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Charities should prepare for difficult financial year, warns NCVO

  • NCVO’s Road Ahead advises charities to prepare for another financially challenging year
  • A combination of Brexit uncertainty, tight government budgets and a slow economy will continue to add pressure on beneficiaries and front-line services
  • NCVO’s annual PEST analysis of drivers for the sector provides food-for-thought for charities preparing for 2019  

The ongoing negotiations on a withdrawal deal will continue to create an uncertain economic environment, making accurately forecasting the UK economy difficult, the 2019 edition of NCVO’s future-gazing report series, Road Ahead, predicts. It highlights growth predictions from the Office for Budget Responsibility of just 1.6% for this year, significantly lower than many of our European counterparts.

Charities are cautioned to be aware that a weak pound, high inflation and declining investment in the UK leave the economy fragile. Despite record jobs growth, the report highlights that the average pay packet remains £11 a week lower in real terms than before the financial crisis.

Those who rely on benefits will also continue to feel their disposable income squeezed over the coming year, with the ongoing benefits freeze leaving low-income households predicted to be more than £200 worse off in 2019 compared to last year. The Road Ahead warns that the environment this leads to could have bleak consequences for some beneficiaries, and charities delivering services such as debt relief, housing support and foodbanks are likely to see demand continue.

Research shows that spending in English councils fell 19% between 2009-10 and 2017-18. While Phillip Hammond said last October’s that ‘austerity [was] finally coming to an end’, the actual funding levels for local and central government remain to be seen with the results of the government’s Spending Review, expected between April and November this year.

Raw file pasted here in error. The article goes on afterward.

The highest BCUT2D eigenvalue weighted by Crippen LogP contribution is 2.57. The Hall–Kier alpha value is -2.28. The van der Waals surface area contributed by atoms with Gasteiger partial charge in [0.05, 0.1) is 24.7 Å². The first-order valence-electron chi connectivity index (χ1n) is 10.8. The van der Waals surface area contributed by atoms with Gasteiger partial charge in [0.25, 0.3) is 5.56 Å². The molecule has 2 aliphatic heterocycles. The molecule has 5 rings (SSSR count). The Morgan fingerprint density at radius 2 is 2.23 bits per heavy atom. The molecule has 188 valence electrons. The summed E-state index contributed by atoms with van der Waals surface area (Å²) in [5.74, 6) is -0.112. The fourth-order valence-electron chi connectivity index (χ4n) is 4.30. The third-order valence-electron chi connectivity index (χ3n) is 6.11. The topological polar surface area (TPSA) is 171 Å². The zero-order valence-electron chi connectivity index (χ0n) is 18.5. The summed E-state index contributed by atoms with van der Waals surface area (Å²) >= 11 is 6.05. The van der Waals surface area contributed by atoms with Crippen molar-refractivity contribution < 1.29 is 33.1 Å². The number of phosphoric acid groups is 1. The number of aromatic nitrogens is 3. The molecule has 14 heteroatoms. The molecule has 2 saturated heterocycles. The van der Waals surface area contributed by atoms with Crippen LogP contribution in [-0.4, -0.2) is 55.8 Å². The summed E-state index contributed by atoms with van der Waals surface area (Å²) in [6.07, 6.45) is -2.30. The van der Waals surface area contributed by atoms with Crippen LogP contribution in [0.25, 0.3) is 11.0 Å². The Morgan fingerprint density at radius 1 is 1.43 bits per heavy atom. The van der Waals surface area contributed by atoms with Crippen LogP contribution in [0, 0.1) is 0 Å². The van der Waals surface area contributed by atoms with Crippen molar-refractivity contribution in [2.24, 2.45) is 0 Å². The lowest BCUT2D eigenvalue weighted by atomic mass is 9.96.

Paul Winyard, senior finance analyst at NCVO, said:

‘The uncertainty around Brexit makes it difficult to accurately predict where the UK economy will go over the coming year, although most experts remain downbeat about the short-term prospects. While government finances have somewhat improved since last year’s Road Ahead, limited growth and existing spending commitments made by government mean pressure on voluntary sector funding and support is likely to continue for the foreseeable future.

Karl Wilding, director of public policy and volunteering at NCVO, said:

‘I hope trustees and senior managers will use Road Ahead as a tool to reflect on how the wider environment will impact their own organisations, so they can feel prepared for what 2019 might bring.’

Other highlights in the report:

  • What the divisions within the big political parties mean for charity campaigners
  • The importance of social connections and the rise in public and political interest in social isolation and loneliness
  • The rising popularity of ‘tech for good’ and its place in the government’s recent civil society strategy

The Road Ahead full report is free for NCVO members. 

Non-members can see a summary of the report

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